Michelle Bachelet’s Introductory Remarks at a Panel on "Violence against Women and Girls with Disabilities"
Executive Director of UN Women Michelle Bachelet’s Introductory Remarks at a Panel on "Violence against Women and Girls with Disabilities," 8 March, 2013
Date: Friday, March 8, 2013
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I would like to welcome you and thank you for being here as we gather to shine a light on a subject that has been too long hidden… overlooked … and discounted.
I’m speaking, of course, of violence against women and girls with disabilities.
We are all too familiar with the disturbing statistics on violence against women and girls around the globe. More troubling, however, is the fact that women and girls with disabilities are three times as likely to experience physical and sexual abuse. And they have less access to social services and support systems.
If they are refugees, indigenous people, persons in situations of conflict and persons living with HIV/AIDs, their risk increases yet again.
Women and girls with disabilities experience unique forms and causes of violence that occur in the home and in the community.
The violence is physical, psychological, and sexual. It includes neglect, social isolation, trafficking, institutionalization, psychiatric treatment and even forced sterilization.
And sadly, its victims face significant barriers to escaping such violence, reporting such crimes and accessing justice and services.
The good news is that increased attention is now being paid to the rights of women and girls with disabilities. It is the reason why UN Women has co-organized this event – so that those of us championing this cause can come together to share our efforts and experiences.
The Committee on the Elimination of Discrimination against Women (CEDAW) has addressed the concerns of women with disabilities in its recommendations, as has the Committee on the Convention on the Rights of Persons with Disabilities (CRPD). One critical concern is reproductive rights and the right to sexual reproductive health, rights that belong to all women, and are stipulated in the Convention on the Rights of Persons with Disabilities.
UN Women encourages both Committees to continue exploring the intersections of gender and disability, and to engage governments to be proactive concerning the laws, policies and practices to protect the rights of persons with disabilities.
More concretely, we would like to propose a joint session between the CEDAW and CRPD committees to identify gaps in protection, and to refine approaches to combat these problems.
Together we are challenged to apply what we have learned to ensure that both information and services are “accessible” to all.
This means a deaf woman who may require information or services has access to sign language interpretation.
It means a girl in a wheelchair who may require a ramp to enter a building is not prevented from receiving information or services there.
It means a blind woman who has been the victim of sexual violence is trusted, believed and provided services, even though she cannot see.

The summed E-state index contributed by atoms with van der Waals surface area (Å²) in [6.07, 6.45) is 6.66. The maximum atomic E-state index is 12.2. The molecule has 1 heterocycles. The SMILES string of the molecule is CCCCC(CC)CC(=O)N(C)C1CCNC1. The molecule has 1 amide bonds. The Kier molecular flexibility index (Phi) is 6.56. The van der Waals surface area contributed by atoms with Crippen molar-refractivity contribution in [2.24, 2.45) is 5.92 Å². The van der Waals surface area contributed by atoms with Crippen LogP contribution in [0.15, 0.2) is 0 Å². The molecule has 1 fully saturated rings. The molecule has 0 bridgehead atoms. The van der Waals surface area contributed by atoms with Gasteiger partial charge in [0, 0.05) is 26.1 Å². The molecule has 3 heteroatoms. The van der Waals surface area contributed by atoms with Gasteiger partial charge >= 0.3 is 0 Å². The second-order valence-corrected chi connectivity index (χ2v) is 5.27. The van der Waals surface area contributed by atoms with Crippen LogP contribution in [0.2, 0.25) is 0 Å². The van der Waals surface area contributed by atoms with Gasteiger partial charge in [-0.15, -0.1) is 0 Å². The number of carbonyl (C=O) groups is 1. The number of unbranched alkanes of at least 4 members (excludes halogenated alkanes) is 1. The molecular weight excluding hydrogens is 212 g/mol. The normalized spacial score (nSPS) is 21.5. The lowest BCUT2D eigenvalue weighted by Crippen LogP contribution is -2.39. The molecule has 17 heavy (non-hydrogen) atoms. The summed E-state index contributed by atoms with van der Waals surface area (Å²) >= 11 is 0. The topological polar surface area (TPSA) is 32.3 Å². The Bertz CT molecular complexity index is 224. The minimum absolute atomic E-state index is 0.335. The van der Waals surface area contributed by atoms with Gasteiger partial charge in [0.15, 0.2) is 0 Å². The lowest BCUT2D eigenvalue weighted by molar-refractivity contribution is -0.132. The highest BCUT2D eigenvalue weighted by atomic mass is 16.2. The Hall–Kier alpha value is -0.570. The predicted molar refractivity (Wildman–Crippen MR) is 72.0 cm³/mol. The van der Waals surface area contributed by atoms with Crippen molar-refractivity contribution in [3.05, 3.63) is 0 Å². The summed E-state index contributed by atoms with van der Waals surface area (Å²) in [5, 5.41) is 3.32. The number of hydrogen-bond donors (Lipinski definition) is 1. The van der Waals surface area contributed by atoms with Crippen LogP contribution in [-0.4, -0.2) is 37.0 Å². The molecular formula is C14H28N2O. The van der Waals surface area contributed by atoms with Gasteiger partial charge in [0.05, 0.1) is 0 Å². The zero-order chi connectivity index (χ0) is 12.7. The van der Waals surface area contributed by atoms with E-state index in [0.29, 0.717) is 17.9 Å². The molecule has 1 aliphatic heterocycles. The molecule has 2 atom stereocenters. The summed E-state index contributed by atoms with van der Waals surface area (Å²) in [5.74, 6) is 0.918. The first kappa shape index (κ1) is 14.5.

The other side of access, I believe, is inclusion. This means persons with disabilities are included and reflected in decision-making that affects their lives.
We must continue to demonstrate that everyone is of value; that all persons count, not only in terms of education, but in terms of economic empowerment.
In this area, information is power. So UN Women encourages national policymakers to collect data that is disaggregated on the basis of gender and disability across all sectors.
This information about the number and location of women and girls with disabilities will encourage governments to consult with these individuals in formulating laws and policies and allocate disability-specific budgets and resources.
Women with disabilities need access to justice for rights violations, and to health care that is sensitive to both gender and disability.
I’m happy to report that some of this is taking place right now. For example, AusAID, working with Cambodian partners, recently studied the prevalence and experience of violence against women with disabilities, and the programmes and policies in place to address it.
Sierra Leone’s 2012 Sexual Offences Bill covers sexual offences against women with mental disabilities. And important work to help all women and girls with disabilities is taking place in Albania, Bolivia, Denmark, Macedonia, Namibia, Republic of Korea, Spain, the Sudan and elsewhere.
As we look forward, both here at this session of the CSW, and in preparation for the High-Level Meeting on Disability and Development in September, I’d like us to keep in mind the recommendations of the Secretary-General and those of the Special Rapporteur on violence against women, its causes and consequences.
Those recommendations include:
- Providing accessible multi-sectoral services and responses for women and girls with disabilities and women and girls living with HIV/AIDS, and
- Collecting data desegregated by age, sex, disability and other relevant factors in order to assess the design and effectiveness of multi-sectoral services and responses.
This means doing a better job of highlighting the intersection of gender and disability, both at the policy level and on the ground at the country level.
As we do so, however, we must be mindful that all decisions on policies and legislation are to be made with the meaningful participation of women with disabilities themselves.
Helen Keller once said, “Walking with a friend in the dark is better than walking alone in the light.”
Through your dedication and commitment to this cause, women and girls with disabilities can be assured that they have a friend to walk with, through the darkness into the light.
Thank you so much for your kind attention. I look forward to hearing from the other panel members now.